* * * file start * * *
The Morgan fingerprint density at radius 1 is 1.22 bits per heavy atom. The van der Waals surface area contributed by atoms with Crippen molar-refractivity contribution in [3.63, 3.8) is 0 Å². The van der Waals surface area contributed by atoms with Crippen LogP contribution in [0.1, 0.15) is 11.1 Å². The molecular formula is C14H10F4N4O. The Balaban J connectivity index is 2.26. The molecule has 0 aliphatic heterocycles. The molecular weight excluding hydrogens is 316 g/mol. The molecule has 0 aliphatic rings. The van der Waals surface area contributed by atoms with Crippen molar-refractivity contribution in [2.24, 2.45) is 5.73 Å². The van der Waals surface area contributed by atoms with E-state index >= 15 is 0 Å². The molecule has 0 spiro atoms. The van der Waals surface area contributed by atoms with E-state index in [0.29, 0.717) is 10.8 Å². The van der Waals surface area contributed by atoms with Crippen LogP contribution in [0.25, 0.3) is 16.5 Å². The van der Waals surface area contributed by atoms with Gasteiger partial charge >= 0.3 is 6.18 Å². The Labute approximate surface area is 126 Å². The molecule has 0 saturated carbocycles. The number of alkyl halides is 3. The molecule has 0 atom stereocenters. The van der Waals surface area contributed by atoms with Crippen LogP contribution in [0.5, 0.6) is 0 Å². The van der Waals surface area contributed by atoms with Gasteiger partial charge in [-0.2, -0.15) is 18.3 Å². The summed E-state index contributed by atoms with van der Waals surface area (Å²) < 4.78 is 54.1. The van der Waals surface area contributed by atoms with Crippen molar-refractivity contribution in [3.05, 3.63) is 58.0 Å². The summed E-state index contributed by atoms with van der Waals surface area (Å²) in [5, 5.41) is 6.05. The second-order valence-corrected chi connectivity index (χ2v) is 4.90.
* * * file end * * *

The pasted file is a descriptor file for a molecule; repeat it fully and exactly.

The Morgan fingerprint density at radius 1 is 1.22 bits per heavy atom. The van der Waals surface area contributed by atoms with Crippen molar-refractivity contribution in [3.63, 3.8) is 0 Å². The van der Waals surface area contributed by atoms with Crippen LogP contribution in [0.1, 0.15) is 11.1 Å². The molecular formula is C14H10F4N4O. The Balaban J connectivity index is 2.26. The molecule has 0 aliphatic heterocycles. The molecular weight excluding hydrogens is 316 g/mol. The molecule has 0 aliphatic rings. The van der Waals surface area contributed by atoms with Crippen molar-refractivity contribution in [2.24, 2.45) is 5.73 Å². The van der Waals surface area contributed by atoms with E-state index >= 15 is 0 Å². The molecule has 0 spiro atoms. The van der Waals surface area contributed by atoms with E-state index in [0.29, 0.717) is 10.8 Å². The van der Waals surface area contributed by atoms with Crippen LogP contribution in [0.25, 0.3) is 16.5 Å². The van der Waals surface area contributed by atoms with Gasteiger partial charge >= 0.3 is 6.18 Å². The Labute approximate surface area is 126 Å². The molecule has 0 saturated carbocycles. The number of alkyl halides is 3. The molecule has 0 atom stereocenters. The van der Waals surface area contributed by atoms with Crippen LogP contribution in [0.5, 0.6) is 0 Å². The van der Waals surface area contributed by atoms with Gasteiger partial charge in [-0.2, -0.15) is 18.3 Å². The summed E-state index contributed by atoms with van der Waals surface area (Å²) < 4.78 is 54.1. The van der Waals surface area contributed by atoms with Crippen molar-refractivity contribution in [3.05, 3.63) is 58.0 Å². The summed E-state index contributed by atoms with van der Waals surface area (Å²) in [5, 5.41) is 6.05. The second-order valence-corrected chi connectivity index (χ2v) is 4.90.